When you think of “purpose,” the first thing that comes to mind is probably you’re own individual purpose. You might think that the most important thing to consider today is your purpose, but that’s not actually true. The most important purpose to consider is God’s purpose.
If your life was a book, you would not actually be the main character of the story – God would be. The world is always trying to put our own purposes at centerstage. The Bible, however, reminds us of the truth and helps us to see the reality that God’s purpose is the most important purpose.
What we’re going to see in Genesis 12:10-13:1 is God making sure that His purpose came about in Abram’s life.
God’s Purpose for Abram
Earlier in chapter 12, God spoke to Abram:
“Go from your country and your kindred and your father’s house to the land that I will show you. And I will make of you a great nation, and I will bless you and make your name great, so that you will be a blessing. I will bless those who bless you, and him who dishonors you I will curse, and in you all the families of the earth shall be blessed.”– vv. 1-3
You’d think that everything would be great if you received such a lofty purpose. But, this was not the case for Abram. As we read on into verse 10, we see that “there was a famine in the land. So Abram went down to Egypt to sojourn there, for the famine was severe in the land.”
Was it wrong for Abram to leave the land God had promised him? It’s not clear. This Scripture doesn’t address this, but what we know is 1) there was a famine and so 2) Abram went to Egypt to live like a refugee.
Abram’s Purposes in Egypt
“When he was about to enter Egypt, [Abram] said to Sarai his wife, ‘I know that you are a woman beautiful in appearance, and when the Egyptians see you, they will say, “This is his wife.” Then they will kill me, but they will let you live. …'”– vv. 11-12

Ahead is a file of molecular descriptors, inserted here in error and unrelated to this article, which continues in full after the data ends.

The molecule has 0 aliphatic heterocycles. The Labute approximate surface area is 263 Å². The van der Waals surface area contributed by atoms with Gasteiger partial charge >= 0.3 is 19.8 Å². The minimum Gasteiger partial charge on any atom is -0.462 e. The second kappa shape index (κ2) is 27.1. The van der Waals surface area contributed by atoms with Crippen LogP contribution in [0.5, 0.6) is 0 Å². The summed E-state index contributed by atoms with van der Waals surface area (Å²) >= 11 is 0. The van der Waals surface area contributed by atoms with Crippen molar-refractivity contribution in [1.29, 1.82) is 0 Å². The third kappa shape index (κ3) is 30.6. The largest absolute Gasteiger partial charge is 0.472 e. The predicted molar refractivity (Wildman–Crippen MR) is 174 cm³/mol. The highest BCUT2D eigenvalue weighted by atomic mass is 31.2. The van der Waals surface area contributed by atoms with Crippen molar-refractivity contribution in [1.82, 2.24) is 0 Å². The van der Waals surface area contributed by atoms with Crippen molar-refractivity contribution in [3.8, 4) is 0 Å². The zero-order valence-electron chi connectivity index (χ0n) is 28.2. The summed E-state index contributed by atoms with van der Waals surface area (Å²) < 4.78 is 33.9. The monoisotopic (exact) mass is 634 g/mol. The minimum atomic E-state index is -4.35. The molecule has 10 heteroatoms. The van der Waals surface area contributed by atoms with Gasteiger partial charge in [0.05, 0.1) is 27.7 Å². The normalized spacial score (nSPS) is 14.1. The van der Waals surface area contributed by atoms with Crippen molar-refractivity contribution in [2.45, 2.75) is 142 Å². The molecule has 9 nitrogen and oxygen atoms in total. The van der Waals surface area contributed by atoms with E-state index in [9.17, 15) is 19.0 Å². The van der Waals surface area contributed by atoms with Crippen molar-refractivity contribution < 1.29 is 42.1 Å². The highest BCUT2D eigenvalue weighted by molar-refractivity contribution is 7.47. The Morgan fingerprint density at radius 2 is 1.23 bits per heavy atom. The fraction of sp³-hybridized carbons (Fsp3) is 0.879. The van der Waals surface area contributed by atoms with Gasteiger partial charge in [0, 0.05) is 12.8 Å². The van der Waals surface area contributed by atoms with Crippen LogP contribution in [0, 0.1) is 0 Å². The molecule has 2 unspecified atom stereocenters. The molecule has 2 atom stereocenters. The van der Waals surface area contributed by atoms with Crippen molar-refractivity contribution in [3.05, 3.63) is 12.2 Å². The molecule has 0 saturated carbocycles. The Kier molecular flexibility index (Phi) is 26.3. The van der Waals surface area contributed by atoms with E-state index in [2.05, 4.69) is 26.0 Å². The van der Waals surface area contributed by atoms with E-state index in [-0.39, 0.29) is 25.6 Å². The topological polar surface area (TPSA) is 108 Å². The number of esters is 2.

Coming into a foreign land with a lot of people and possessions, Abram felt pretty vulnerable. He was concerned that the Egyptians might murder him and take his wife and everything else. So he came up with a plan:
“Say you are my sister, that it may go well with me because of you, and that my life may be spared for your sake.”– v. 13
Abram explains his reasoning a little more in Genesis 20:11-13. What we learn is that Sarai was indeed his half-sister – so it was deceptive though not completely false. Another thing was that this plan was a premeditated, ongoing policy and that he did not expect to lose Sarai by following it. Was it right or wrong to do this? Well again, this Scripture doesn’t say.
God’s Purpose Prevails in Abram’s Life
What happened after Abram decided to go through with this scheme?
“When Abram entered Egypt, the Egyptians saw that the woman was very beautiful. And when the princes of Pharaoh saw her, they praised her to Pharaoh. And the woman was taken into Pharaoh’s house. And for her sake he dealt well with Abram; and he had sheep, oxen, male donkeys, male servants, female servants, female donkeys, and camels.”– vv. 14-16